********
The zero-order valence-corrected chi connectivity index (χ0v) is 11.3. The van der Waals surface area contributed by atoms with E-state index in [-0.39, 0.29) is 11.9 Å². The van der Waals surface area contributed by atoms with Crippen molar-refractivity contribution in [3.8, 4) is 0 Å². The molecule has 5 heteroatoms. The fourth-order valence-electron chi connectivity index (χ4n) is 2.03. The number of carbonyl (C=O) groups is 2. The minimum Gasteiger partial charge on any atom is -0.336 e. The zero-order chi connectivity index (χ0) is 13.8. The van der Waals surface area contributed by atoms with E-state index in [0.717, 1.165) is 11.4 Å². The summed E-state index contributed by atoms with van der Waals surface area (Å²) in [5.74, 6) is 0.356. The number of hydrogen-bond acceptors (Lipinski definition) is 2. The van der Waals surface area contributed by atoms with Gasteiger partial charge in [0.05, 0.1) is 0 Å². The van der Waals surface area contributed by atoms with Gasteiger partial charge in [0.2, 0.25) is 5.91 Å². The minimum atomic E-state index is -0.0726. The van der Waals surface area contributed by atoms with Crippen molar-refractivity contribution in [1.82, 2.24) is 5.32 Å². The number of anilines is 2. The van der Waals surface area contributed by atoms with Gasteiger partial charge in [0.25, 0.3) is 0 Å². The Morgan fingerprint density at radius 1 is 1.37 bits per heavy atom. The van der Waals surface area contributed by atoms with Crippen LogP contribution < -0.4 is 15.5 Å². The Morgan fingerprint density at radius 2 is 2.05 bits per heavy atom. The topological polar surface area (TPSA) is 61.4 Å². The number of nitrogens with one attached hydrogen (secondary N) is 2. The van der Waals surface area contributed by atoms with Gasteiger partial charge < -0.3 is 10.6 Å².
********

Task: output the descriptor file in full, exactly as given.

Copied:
The zero-order valence-corrected chi connectivity index (χ0v) is 11.3. The van der Waals surface area contributed by atoms with E-state index in [-0.39, 0.29) is 11.9 Å². The van der Waals surface area contributed by atoms with Crippen molar-refractivity contribution in [3.8, 4) is 0 Å². The molecule has 5 heteroatoms. The fourth-order valence-electron chi connectivity index (χ4n) is 2.03. The number of carbonyl (C=O) groups is 2. The minimum Gasteiger partial charge on any atom is -0.336 e. The zero-order chi connectivity index (χ0) is 13.8. The van der Waals surface area contributed by atoms with E-state index in [0.717, 1.165) is 11.4 Å². The summed E-state index contributed by atoms with van der Waals surface area (Å²) in [5.74, 6) is 0.356. The number of hydrogen-bond acceptors (Lipinski definition) is 2. The van der Waals surface area contributed by atoms with Gasteiger partial charge in [0.05, 0.1) is 0 Å². The van der Waals surface area contributed by atoms with Gasteiger partial charge in [0.2, 0.25) is 5.91 Å². The minimum atomic E-state index is -0.0726. The van der Waals surface area contributed by atoms with Crippen molar-refractivity contribution in [1.82, 2.24) is 5.32 Å². The number of anilines is 2. The van der Waals surface area contributed by atoms with Gasteiger partial charge in [0.25, 0.3) is 0 Å². The Morgan fingerprint density at radius 1 is 1.37 bits per heavy atom. The van der Waals surface area contributed by atoms with Crippen LogP contribution < -0.4 is 15.5 Å². The Morgan fingerprint density at radius 2 is 2.05 bits per heavy atom. The topological polar surface area (TPSA) is 61.4 Å². The number of nitrogens with one attached hydrogen (secondary N) is 2. The van der Waals surface area contributed by atoms with Gasteiger partial charge < -0.3 is 10.6 Å².